We know that the Arithmetic and Logic Unit in CPU is a hardware, it is a combinational circuit. Binary addition, for example, is very fast because it doesn't have to be microprogrammed; there is already a dedicated combinational circuit that adds two binary integers.

Theoretically speaking, is it possible to remove the circuitry in the ALU that performs arithmetic so that we have to implement arithmetic as a microprogram? If yes, how would the "Logic Unit" look like? Would it still be Turing complete?

  • \$\begingroup\$ Software would itself rely on an ALU to do arithmetic and logic, so it's not clear what your question is asking. Is it possible you're asking about microcoding (which itself still uses a physical ALU, but is the closest plausible thing I can think of)? \$\endgroup\$
    – nanofarad
    Sep 17, 2023 at 3:26
  • \$\begingroup\$ You can run an ALU in software using another CPU's ALU (this is what emulators do) but ultimately at the lowest level operations such as addition must run on some piece of hardware that is capable of performing that operation. This hardware is an ALU by definition. \$\endgroup\$ Sep 17, 2023 at 3:29
  • \$\begingroup\$ @nanofarad yes I think that's what I mean. \$\endgroup\$
    – Noob_Guy
    Sep 17, 2023 at 3:34
  • \$\begingroup\$ My question is rather if it is possible to implement binary addition as a microprogram. \$\endgroup\$
    – Noob_Guy
    Sep 17, 2023 at 3:35
  • \$\begingroup\$ I'll edit the question. I'll replace "software" with "mircoprogram". \$\endgroup\$
    – Noob_Guy
    Sep 17, 2023 at 3:36

1 Answer 1


If the microcode can contain a lookup table, then of course you can perform any function that fits within the size of your lookup table. For example, a 256 entry x 5 bit table could be used to implement 4-bit + 4-bit addition with 5-bit result. Or any other function with two 4-bit inputs and a result of 5-bits or less.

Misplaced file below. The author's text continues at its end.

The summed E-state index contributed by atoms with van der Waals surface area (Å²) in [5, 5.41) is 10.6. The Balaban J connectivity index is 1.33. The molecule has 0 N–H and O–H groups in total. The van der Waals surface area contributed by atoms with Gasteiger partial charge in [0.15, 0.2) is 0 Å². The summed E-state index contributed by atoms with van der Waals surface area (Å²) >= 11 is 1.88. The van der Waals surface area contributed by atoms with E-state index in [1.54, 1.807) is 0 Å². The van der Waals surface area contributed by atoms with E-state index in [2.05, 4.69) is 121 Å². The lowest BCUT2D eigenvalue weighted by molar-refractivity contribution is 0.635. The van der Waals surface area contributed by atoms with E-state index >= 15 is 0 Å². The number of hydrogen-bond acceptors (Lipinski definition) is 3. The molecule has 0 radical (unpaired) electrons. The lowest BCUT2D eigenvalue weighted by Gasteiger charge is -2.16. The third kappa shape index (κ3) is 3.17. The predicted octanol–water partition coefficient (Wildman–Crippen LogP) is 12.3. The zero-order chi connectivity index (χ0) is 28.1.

If you were implementing this in a Xilinx FPGA, for example, a 4-bit + 4-bit to 5-bit table would take 20 LUTs (5 x slice-M). For perspective, this is like 0.1% of a low end Artix-7 35-size FPGA.

The lookup table approach doesn't scale well though. Even a table taking two 8-bit operands would need 65,536 entries.

Instead of outright eliminating the ALU, you can also use a smaller ALU (like 4 bits wide for example) + micro code to implement wider instructions (8/16/32/64-bit). The tradeoff for having less ALU hardware is of course more clock cycles.

Taken to the extreme you could make a 2-bit ALU, and perform addition with carry 32 times in micro code to do a 32-bit add instruction.

  • \$\begingroup\$ oh ok, so an alternative to ALU is Lookup table.. \$\endgroup\$
    – Noob_Guy
    Sep 17, 2023 at 4:08
  • 1
    \$\begingroup\$ Nö, @Noob_Guy, that's not what was said. You just took the first technical term from a good answer, said "this must be the same as that other technical term" and ignored the answer. Don't do that. \$\endgroup\$ Sep 17, 2023 at 5:42
  • \$\begingroup\$ A bit of trivia. The IBM 1602 computer, a desk-sized 1960’s computer, worked in decimal (actually binary-coded decimal) and did addition and subtraction using a 100 digit (10x10) lookup table in main memory. This meant that it could easily be changed to do octal (base 8) math. \$\endgroup\$
    – DoxyLover
    Sep 17, 2023 at 9:41
  • \$\begingroup\$ For how you'd go about constructing larger operations out of a smaller ALU, consider the 74181, a 4-bit ALU specifically designed to be used this way. And more generally, the concept of bit slicing in general. \$\endgroup\$
    – Hearth
    Sep 18, 2023 at 2:34

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